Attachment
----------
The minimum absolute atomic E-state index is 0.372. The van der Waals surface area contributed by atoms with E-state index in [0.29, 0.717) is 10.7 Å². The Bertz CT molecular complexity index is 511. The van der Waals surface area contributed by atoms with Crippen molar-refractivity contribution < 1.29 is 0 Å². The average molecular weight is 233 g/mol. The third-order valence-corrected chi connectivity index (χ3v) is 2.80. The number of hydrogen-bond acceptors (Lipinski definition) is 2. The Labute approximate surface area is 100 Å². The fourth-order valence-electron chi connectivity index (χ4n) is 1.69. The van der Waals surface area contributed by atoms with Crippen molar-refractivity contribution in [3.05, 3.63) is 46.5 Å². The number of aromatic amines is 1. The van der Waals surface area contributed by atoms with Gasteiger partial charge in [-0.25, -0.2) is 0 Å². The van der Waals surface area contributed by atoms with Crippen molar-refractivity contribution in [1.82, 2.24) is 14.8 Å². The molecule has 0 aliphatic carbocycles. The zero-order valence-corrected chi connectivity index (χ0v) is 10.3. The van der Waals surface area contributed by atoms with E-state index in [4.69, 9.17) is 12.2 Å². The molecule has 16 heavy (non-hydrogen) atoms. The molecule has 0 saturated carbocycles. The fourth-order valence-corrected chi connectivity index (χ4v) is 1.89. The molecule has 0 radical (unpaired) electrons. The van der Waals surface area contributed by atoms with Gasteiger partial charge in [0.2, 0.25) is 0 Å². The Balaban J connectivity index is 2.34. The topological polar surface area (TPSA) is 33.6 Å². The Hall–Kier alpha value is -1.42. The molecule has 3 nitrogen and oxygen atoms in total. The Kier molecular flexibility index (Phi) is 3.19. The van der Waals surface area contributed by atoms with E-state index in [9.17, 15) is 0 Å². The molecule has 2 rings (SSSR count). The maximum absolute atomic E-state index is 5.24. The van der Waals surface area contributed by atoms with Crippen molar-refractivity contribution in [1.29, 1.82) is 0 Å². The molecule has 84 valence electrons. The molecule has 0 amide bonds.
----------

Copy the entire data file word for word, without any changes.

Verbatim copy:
The minimum absolute atomic E-state index is 0.372. The van der Waals surface area contributed by atoms with E-state index in [0.29, 0.717) is 10.7 Å². The Bertz CT molecular complexity index is 511. The van der Waals surface area contributed by atoms with Crippen molar-refractivity contribution < 1.29 is 0 Å². The average molecular weight is 233 g/mol. The third-order valence-corrected chi connectivity index (χ3v) is 2.80. The number of hydrogen-bond acceptors (Lipinski definition) is 2. The Labute approximate surface area is 100 Å². The fourth-order valence-electron chi connectivity index (χ4n) is 1.69. The van der Waals surface area contributed by atoms with Crippen molar-refractivity contribution in [3.05, 3.63) is 46.5 Å². The number of aromatic amines is 1. The van der Waals surface area contributed by atoms with Gasteiger partial charge in [-0.25, -0.2) is 0 Å². The van der Waals surface area contributed by atoms with Crippen molar-refractivity contribution in [1.82, 2.24) is 14.8 Å². The molecule has 0 aliphatic carbocycles. The zero-order valence-corrected chi connectivity index (χ0v) is 10.3. The van der Waals surface area contributed by atoms with E-state index in [4.69, 9.17) is 12.2 Å². The molecule has 16 heavy (non-hydrogen) atoms. The molecule has 0 saturated carbocycles. The fourth-order valence-corrected chi connectivity index (χ4v) is 1.89. The molecule has 0 radical (unpaired) electrons. The van der Waals surface area contributed by atoms with Gasteiger partial charge in [0.2, 0.25) is 0 Å². The Balaban J connectivity index is 2.34. The topological polar surface area (TPSA) is 33.6 Å². The Hall–Kier alpha value is -1.42. The molecule has 3 nitrogen and oxygen atoms in total. The Kier molecular flexibility index (Phi) is 3.19. The van der Waals surface area contributed by atoms with E-state index in [9.17, 15) is 0 Å². The molecule has 2 rings (SSSR count). The maximum absolute atomic E-state index is 5.24. The van der Waals surface area contributed by atoms with Crippen molar-refractivity contribution in [1.29, 1.82) is 0 Å². The molecule has 84 valence electrons. The molecule has 0 amide bonds.